By Lauren Reid
Last updated on: January 12, 2018 at 2:30 pm
Summer is a prime time for battery failure. So, what can you do to look after your battery and prevent it from going bust? RAA’s Technical Advisory Service deals with these kinds of questions every day, and they’ve provided us with some of their top tips.
1. Keep it clean
The battery terminals – the connections on your car that attach to your battery – are a key place where moisture and dirt can build up. If you notice a white, ashy deposit in this area, corrosion might be the cause.
A simple way to clean your battery terminals is wiping them down with a solution of baking soda and warm water. Once dry, a swipe of petroleum jelly can prevent further build-up. Just make sure to wear protective gloves and glasses when cleaning.
You might need some professional assistance if the corrosion is particularly bad, so always check your owner’s manual and don’t be afraid to give our Technical Advisory Service a call or head to an Approved Repairer if you’re unsure.
2. Drive your car regularly
We recommend making sure you drive your car at least a couple of times a week to keep the battery ticking over – and these should be longer trips than just popping to the shops. This is because longer trips give the battery more time to charge. This problem is something to be mindful of throughout your battery’s life, but is more common in older batteries.
3. Look out for warning signs
The biggest clue is usually noticing that the engine turns over slower than normal or is generally sluggish to start. If this is starting to happen and the battery is more than two to three years old, then it’s likely that your battery has an issue and could be on borrowed time.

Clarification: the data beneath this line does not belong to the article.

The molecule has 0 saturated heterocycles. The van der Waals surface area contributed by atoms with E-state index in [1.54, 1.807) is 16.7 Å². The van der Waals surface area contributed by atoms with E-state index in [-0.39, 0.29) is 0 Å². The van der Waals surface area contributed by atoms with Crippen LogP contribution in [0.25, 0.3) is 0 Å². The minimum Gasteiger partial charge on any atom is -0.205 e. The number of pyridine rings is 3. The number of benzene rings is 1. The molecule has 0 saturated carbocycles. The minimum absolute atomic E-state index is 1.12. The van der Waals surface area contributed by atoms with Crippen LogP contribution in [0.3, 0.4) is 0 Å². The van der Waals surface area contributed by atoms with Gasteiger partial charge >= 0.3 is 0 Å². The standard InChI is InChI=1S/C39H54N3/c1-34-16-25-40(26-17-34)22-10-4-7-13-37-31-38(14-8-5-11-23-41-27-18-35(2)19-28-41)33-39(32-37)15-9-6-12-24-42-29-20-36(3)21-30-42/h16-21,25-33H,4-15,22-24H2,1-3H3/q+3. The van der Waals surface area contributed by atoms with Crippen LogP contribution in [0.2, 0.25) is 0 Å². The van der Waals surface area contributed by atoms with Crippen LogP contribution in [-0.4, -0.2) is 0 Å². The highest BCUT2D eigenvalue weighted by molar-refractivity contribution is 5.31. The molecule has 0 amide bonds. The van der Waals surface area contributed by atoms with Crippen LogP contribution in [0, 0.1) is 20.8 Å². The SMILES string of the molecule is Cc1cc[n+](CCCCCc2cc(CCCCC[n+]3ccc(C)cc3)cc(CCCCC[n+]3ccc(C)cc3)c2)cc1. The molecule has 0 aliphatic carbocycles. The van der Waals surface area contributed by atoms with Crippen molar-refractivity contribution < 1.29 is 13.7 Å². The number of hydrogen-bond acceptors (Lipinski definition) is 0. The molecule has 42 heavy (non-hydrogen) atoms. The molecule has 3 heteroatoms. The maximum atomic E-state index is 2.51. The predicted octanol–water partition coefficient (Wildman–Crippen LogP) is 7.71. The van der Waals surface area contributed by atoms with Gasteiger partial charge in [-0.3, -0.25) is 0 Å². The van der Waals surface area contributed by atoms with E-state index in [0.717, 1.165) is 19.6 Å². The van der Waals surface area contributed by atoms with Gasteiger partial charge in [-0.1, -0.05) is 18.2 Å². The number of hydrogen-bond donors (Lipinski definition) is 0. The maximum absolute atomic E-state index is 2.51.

4. Consider getting a free battery check-up
RAA can deliver a replacement battery – and install it for you – if you’re caught out in the heat this summer, but it’s always best to avoid an emergency situation, so members can visit a Battery Service Centre for a free battery check-up. You might want to get a check-up as soon as you notice your engine is slow to start, to help avoid things escalating.
5. Check the battery is mounted securely
While you’re checking the cleanliness of your battery, check it’s sitting securely too.
To make sure the electrical current is flowing properly, the connections need to be fitted tightly. This is another instance where it can be helpful to know how your battery looks compared to diagrams or instructions in your owner’s manual.
However, we wouldn’t recommend trying to take out or re-mount your battery if you notice something’s wrong, due to the potential for serious injuries – this is one for the professionals.
6. Get your car serviced regularly
Some batteries can fail without clear warning signs, so regular servicing can help pick up less obvious problems – like issues with the alternator, or the battery’s charging system – and prevent problems getting worse which could shorten the life of the battery.